Date published: 02 February 2014
Women who harm their unborn babies by drinking alcohol during pregnancy could be found guilty of a criminal offence
Women who harm their unborn babies by drinking alcohol during pregnancy could be found guilty of a criminal offence, it has been revealed.
A new legal test case claims a six-year-old girl who suffered brain damage due to alcohol exposure in the womb is the victim of a crime.
The case is being brought before the Court of Appeal by a council in north west England, according to The Sunday Times.
If successful, it could mean that women across the country may be convicted of a criminal act if they damage their unborn child by drinking during pregnancy.
Current guidelines state that expectant mothers should avoid alcohol - but if they do choose to drink, they should limit their consumption to one or two units a week.
Lawyers in the case are representing 80 children across the UK who suffered from foetal alcohol spectrum disorder after their mothers drank alcohol while pregnant.
The disorder causes a range of physical and mental health problems, including facial abnormalities, learning disabilities and growth issues.
Many of the children - including the six-year-old girl - have now been adopted or placed in foster care.
In an earlier tribunal of the test case, the young girl was found to be the victim of a crime.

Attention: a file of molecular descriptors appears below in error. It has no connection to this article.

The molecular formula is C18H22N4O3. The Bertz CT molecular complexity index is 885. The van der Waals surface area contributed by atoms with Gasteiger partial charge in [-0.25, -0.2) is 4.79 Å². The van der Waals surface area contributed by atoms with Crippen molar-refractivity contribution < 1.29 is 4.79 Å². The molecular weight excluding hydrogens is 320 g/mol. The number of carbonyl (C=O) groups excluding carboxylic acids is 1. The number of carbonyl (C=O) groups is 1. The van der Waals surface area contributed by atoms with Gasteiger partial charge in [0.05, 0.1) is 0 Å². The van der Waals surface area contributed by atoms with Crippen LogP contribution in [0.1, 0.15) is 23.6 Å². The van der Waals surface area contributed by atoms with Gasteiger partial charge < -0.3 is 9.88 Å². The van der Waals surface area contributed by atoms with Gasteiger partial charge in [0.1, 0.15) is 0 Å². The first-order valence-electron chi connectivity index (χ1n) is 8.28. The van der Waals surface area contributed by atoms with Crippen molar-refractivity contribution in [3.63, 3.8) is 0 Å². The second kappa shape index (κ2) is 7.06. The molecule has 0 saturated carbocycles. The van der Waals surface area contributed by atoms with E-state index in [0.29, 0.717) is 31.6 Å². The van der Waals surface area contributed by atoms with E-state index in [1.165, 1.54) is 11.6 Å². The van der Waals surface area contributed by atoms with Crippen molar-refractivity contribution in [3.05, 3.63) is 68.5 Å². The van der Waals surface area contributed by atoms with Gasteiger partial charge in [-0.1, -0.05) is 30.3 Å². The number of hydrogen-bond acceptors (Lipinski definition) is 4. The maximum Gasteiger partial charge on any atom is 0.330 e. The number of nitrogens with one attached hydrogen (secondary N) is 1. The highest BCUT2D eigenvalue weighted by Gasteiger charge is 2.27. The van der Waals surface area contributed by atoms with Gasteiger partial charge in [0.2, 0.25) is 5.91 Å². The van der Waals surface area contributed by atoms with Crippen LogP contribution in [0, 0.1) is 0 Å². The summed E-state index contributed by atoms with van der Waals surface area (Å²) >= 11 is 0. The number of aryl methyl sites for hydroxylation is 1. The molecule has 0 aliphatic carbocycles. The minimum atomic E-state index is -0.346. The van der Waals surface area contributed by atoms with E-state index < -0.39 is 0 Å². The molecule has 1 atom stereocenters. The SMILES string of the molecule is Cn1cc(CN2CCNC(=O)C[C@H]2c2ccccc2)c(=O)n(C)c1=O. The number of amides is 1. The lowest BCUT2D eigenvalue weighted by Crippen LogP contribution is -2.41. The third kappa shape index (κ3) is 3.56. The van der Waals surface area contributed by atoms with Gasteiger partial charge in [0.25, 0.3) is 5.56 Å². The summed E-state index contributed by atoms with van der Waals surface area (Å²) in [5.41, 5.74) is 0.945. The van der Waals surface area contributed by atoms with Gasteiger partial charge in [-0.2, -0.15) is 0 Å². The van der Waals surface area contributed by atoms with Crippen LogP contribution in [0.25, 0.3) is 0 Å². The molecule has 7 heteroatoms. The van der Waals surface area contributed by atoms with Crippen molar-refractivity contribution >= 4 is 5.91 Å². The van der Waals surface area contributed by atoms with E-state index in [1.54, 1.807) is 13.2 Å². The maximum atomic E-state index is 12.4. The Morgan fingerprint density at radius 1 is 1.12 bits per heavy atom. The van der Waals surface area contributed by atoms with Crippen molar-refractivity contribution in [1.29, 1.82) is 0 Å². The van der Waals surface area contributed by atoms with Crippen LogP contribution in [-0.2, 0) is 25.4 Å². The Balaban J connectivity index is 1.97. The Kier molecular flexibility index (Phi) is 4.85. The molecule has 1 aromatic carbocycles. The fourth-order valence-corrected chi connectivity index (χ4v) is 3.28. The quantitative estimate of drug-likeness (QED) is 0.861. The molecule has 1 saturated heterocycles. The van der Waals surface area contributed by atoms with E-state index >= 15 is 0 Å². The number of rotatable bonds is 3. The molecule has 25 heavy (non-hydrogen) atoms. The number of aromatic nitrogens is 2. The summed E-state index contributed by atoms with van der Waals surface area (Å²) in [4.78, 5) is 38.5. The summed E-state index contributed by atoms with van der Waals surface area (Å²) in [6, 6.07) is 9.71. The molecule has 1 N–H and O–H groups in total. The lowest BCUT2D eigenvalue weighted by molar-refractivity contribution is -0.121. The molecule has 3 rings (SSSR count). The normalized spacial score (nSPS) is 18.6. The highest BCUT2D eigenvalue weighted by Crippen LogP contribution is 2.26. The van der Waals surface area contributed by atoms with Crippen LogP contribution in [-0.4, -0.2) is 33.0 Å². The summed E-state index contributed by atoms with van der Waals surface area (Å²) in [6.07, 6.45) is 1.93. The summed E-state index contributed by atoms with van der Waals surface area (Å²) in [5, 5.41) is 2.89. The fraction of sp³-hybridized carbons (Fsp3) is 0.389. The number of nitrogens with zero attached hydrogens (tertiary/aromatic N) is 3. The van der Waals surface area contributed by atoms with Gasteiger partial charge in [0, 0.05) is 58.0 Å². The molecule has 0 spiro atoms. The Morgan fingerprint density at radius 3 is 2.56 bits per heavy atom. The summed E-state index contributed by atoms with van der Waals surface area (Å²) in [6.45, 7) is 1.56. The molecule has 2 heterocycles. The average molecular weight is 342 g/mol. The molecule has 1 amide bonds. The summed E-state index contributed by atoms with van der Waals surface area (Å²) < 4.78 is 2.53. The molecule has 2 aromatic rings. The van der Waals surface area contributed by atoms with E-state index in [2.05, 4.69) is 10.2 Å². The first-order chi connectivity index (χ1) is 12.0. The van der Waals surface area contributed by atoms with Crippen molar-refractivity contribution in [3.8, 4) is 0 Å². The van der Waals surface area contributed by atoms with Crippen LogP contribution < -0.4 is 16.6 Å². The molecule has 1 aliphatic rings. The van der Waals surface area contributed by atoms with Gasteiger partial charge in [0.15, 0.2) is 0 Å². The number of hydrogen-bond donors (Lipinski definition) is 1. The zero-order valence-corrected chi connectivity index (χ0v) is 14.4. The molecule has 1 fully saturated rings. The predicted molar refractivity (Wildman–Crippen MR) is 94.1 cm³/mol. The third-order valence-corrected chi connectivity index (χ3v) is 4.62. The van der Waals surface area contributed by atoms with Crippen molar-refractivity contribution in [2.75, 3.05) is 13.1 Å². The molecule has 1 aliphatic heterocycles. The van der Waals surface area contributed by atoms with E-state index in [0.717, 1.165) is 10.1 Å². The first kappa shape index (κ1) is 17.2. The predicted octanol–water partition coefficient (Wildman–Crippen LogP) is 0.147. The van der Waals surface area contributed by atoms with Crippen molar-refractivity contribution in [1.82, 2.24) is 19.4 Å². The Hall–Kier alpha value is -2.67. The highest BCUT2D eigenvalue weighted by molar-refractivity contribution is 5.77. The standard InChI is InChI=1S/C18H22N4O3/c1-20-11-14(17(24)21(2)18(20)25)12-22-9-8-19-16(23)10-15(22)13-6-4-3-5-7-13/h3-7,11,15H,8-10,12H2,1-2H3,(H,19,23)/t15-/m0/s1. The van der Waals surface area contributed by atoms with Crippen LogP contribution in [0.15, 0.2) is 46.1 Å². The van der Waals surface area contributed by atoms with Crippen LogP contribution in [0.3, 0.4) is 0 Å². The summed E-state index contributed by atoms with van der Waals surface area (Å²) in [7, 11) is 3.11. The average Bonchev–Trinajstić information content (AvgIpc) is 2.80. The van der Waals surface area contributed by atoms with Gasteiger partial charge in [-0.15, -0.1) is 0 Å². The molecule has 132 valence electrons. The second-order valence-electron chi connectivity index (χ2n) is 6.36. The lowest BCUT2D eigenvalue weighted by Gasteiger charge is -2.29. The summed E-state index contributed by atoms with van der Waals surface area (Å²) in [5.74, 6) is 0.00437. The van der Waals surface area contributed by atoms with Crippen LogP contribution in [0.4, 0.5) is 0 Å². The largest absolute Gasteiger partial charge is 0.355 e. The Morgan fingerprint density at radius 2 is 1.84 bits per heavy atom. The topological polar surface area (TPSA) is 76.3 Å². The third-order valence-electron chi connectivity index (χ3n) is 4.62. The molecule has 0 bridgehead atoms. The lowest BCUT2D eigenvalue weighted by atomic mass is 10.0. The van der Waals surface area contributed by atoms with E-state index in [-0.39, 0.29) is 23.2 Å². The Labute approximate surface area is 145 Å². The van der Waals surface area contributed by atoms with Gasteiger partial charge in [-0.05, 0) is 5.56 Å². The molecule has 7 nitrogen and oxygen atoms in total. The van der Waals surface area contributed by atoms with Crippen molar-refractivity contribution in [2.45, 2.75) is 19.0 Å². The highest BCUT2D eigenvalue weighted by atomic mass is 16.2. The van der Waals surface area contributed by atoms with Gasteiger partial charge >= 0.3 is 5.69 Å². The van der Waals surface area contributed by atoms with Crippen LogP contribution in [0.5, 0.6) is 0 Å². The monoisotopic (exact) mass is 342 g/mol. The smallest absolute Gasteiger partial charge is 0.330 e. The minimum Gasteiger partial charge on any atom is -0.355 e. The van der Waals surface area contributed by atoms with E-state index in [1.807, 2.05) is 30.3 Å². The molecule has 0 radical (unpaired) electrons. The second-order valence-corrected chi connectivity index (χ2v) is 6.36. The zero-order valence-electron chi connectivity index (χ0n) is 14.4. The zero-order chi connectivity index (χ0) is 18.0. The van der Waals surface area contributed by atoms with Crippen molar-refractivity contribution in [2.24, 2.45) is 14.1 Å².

However, the Criminal Injuries Compensation Authority has appealed against this decision - claiming the child was a foetus - and therefore, 'not a person' - at the time.
Women's rights campaigners have warned that giving legal rights to unborn babies could have serious implications.
It comes as up to 7,000 children a year in Britain have been revealed to be affected by alcohol exposure in the womb.
Paediatricians - who specialise in the care of children - claim as many as 1 per cent of babies born in England suffer behavioural or developmental problems from their mothers' drinking.
One consultant even said that if women must have one bad habit while pregnant, it would be safer to smoke tobacco or cannabis than drink alcohol.
Dr Neil Aiton, a paediatrician at Brighton and Sussex University Hospitals NHS Trust, said: "If it is a choice between a drink, a smoke or a spliff then ‘don’t drink’, would be my recommendation.
"We have firm evidence that drinking alcohol regularly is damaging.
"Cigarettes cause babies to be born a bit on the smaller side. There is other evidence but it is minor compared to the long-term neurological and psychological damage that alcohol causes to the nervous system.’
Dr Raja Mukherjee, who runs for a clinic children and adults with foetal alcohol spectrum disorders (FASDs), has estimated that between 1 and 3 per cent of the population is affected by FASDs.
However, she said many of the children grow up unaware of the cause of their condition.